FIG. 1 is a schematic block diagram illustrating the system of the present invention in accordance with one embodiment;
FIG. 2 is a perspective view of the basic components associated with the radiation intensity control for the camera of the system;
FIG. 3 is a perspective view illustrating the basic components associated with the receiver in the system of the present invention;
FIG. 4 is a side view showing a modification of the arrangement shown in FIG. 2;
FIGS. 5a and 5b are side and top elevation views illustrating image distortion with respect to systems having horizontal parallax only;
FIGS. 6a and 6b are side and top plan views illustrating distortion occurring in horizontal parallax systems at different locations of the observer;
FIG. 7a is a side elevation view corresponding to an optical system in accordance with another embodiment of the invention;
FIG. 7b is a side elevation view corresponding to an optical system associated with yet another embodiment of the invention;
FIG. 8 is a schematic block diagram illustrating a system in accordance with another embodiment of the invention through which an image having horizontal parallax only is produced;
FIG. 9a is a perspective view illustrating the components associated with a camera in a system as shown in FIG. 8 producing images with horizontal parallax only;
FIG. 9b is a perspective view illustrating a modification of the receiver system shown in FIG. 3 for use with a distortion correcting camera arrangement, as shown in FIGS. 8 and 9a
FIG. 10 is a perspective diagram illustrating the geometry associated with the components illustrated in FIG. 9a;
FIG. 11 is a perspective view of the components associated with the receiver in a system of the type shown in FIGS. 8 and 9a;
FIG. 12 is an optical diagram showing a modification of the receiver arrangement illustrated in FIG. 11; and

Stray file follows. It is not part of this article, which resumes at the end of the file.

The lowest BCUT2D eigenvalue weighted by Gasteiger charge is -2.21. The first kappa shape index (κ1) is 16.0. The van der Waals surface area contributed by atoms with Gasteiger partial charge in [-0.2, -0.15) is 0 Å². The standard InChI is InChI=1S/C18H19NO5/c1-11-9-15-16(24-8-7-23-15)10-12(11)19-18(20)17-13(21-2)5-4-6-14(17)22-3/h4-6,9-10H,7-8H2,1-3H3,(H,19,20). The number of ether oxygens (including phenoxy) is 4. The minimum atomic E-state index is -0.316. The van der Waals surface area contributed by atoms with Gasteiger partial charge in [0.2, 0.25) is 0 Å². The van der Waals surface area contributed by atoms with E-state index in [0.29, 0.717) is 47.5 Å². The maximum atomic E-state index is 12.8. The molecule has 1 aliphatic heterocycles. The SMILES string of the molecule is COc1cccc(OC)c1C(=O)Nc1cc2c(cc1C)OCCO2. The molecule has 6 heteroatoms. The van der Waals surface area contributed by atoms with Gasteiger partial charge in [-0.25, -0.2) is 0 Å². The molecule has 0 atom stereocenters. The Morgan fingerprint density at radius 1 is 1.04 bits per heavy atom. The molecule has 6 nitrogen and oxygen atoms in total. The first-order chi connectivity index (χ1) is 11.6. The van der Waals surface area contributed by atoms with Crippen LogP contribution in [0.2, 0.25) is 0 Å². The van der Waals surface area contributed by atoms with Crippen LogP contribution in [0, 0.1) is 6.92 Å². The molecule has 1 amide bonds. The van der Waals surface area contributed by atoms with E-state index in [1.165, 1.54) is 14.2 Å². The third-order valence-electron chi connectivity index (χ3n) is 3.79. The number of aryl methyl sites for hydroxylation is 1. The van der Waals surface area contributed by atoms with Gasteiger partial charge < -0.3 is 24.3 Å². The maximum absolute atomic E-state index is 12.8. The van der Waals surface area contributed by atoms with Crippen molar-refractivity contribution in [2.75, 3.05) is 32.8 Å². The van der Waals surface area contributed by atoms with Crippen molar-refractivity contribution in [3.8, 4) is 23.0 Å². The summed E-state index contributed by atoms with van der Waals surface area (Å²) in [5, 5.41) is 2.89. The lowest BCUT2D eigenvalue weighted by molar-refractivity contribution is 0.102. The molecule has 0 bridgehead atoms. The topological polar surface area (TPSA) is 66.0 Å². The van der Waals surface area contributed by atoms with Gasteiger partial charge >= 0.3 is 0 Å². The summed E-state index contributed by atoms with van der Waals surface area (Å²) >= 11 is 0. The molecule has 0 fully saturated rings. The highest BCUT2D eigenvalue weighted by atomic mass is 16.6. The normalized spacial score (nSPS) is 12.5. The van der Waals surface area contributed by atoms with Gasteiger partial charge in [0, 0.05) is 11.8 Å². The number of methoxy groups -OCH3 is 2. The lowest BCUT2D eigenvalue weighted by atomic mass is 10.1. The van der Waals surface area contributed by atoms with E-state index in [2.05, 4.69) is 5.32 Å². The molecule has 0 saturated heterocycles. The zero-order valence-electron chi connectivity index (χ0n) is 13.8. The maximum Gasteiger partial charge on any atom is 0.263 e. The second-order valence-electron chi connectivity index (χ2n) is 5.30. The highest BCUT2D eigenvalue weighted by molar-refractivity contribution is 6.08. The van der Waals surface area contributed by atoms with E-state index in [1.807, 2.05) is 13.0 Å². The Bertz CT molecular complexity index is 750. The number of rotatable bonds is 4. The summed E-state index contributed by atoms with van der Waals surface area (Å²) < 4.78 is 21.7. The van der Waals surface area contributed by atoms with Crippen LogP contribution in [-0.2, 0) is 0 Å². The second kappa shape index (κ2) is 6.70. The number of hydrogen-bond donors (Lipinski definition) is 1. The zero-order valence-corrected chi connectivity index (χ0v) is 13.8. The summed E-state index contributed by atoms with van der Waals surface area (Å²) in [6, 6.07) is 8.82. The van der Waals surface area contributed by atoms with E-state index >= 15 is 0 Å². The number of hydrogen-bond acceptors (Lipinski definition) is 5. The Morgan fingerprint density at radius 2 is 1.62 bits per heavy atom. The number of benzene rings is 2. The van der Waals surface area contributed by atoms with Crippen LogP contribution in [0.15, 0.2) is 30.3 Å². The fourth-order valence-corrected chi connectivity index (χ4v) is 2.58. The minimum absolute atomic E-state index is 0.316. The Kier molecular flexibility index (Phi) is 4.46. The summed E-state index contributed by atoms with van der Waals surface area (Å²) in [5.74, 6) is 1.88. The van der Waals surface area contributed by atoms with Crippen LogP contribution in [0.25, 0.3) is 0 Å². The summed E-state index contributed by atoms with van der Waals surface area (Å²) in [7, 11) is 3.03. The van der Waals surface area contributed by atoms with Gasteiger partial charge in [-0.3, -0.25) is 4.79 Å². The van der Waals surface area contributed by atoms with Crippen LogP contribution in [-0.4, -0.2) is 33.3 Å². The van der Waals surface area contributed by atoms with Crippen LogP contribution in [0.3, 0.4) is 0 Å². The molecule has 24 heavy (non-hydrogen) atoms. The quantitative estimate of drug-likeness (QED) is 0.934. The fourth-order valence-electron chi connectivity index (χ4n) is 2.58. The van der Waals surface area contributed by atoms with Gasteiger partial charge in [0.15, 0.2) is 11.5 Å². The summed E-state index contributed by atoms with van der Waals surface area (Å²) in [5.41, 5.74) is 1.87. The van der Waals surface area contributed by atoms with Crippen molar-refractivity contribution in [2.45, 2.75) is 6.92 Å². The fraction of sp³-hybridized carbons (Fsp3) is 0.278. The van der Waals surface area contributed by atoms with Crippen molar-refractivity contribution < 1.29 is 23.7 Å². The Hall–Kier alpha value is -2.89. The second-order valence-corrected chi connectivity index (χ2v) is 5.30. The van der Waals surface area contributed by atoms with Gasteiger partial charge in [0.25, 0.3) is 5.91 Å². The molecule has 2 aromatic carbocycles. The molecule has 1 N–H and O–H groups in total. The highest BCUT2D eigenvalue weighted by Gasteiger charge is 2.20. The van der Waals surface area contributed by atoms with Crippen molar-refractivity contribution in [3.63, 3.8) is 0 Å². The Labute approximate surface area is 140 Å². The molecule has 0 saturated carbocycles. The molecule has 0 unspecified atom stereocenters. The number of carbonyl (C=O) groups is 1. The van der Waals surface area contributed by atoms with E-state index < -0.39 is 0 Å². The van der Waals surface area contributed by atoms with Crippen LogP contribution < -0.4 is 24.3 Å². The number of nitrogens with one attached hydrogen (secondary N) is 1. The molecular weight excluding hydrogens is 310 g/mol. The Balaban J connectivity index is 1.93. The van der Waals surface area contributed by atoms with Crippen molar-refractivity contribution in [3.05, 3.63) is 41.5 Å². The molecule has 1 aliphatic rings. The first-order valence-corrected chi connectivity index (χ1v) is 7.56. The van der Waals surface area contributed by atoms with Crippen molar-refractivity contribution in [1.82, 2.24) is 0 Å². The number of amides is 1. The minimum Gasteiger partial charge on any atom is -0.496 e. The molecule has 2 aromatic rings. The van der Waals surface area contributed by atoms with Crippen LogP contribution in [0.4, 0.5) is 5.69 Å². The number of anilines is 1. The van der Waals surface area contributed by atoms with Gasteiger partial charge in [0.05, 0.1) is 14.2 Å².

FIG. 13 is a schematic illustration of another application of the system of the present invention to x-ray diagnosis.
Referring now to the drawings in detail, FIG. 1 schematically illustrates an image reproducing system generally denoted by reference numeral 10. An object 12 illuminated by a source of radiation 14, reflects the radiation which is detected by a camera 16 from which an image of the object is derived. The radiation entering the camera 16 passes through a radiation intensity control component 18 by means of which a three dimensional character is imparted to the image. The component 18 is rendered operative to produce the image by a scan control 20 in accordance with the present invention. The radiation pattern producing the image is converted into signal energy by the camera for transmission by a transmitter 24 to a signal receiver 26. A signal from the scan control 20 is also transmitted by the transmitter to the receiver 26 so that the image and scanning signals may be fed by the receiver 26 to a display device generally referred to by reference numeral 28, having a display surface 30 and a screen 32 of locally variable transparency which together reproduce an image with parallax. The three dimensional or parallax nature of the reproduced image results from the variation imposed by component 18 on the intensity of the radiation detected by the camera 16 as a function of the angle of incidence, this variable radiation intensity pattern being reproduced by the display surfaces 30 and 32 in synchronism with the scanning signals applied to the component 18 by the scan control 20.
FIG. 2 illustrates the basic make-up of the component 18 associated with the camera in accordance with one embodiment of the invention. Component 18 includes a radiation blocking or non-transmissive element such as an opaque surfaced panel 34 positioned in front of the camera so as to block radiation being detected at any given instant except for the radiation impinging on a transparent window in the form of a pinhole aperture 36. The location of the pinhole aperture moves in the plane of the opaque surface 34 under control of the scan control 20 in a horizontal and vertical scanning pattern characteristic of a television raster scan pattern. Thus the standard television scan speed of one frame per one-thirtieth of a second may be utilized for control of the scanning movement of the aperture 36. Movement of the aperture itself may be accomplished in various ways known to persons skilled in the art including electro-optical means utilizing a matrix of small optical shutters which are opened and closed in rapid succession, acousti-optical means or other non-mechanical means which utilizes a matrix for varying transparency. Scanning movement could also be accomplished mechanically. The details of the scanning movement method or apparatus form no part of the present invention. A disclosure of such methods or apparatus which impart or appear to impart movement to the transparent aperture in a plane surface, are disclosed for example, in U.S. Pat. No. 3,046,330 and 3,641,264.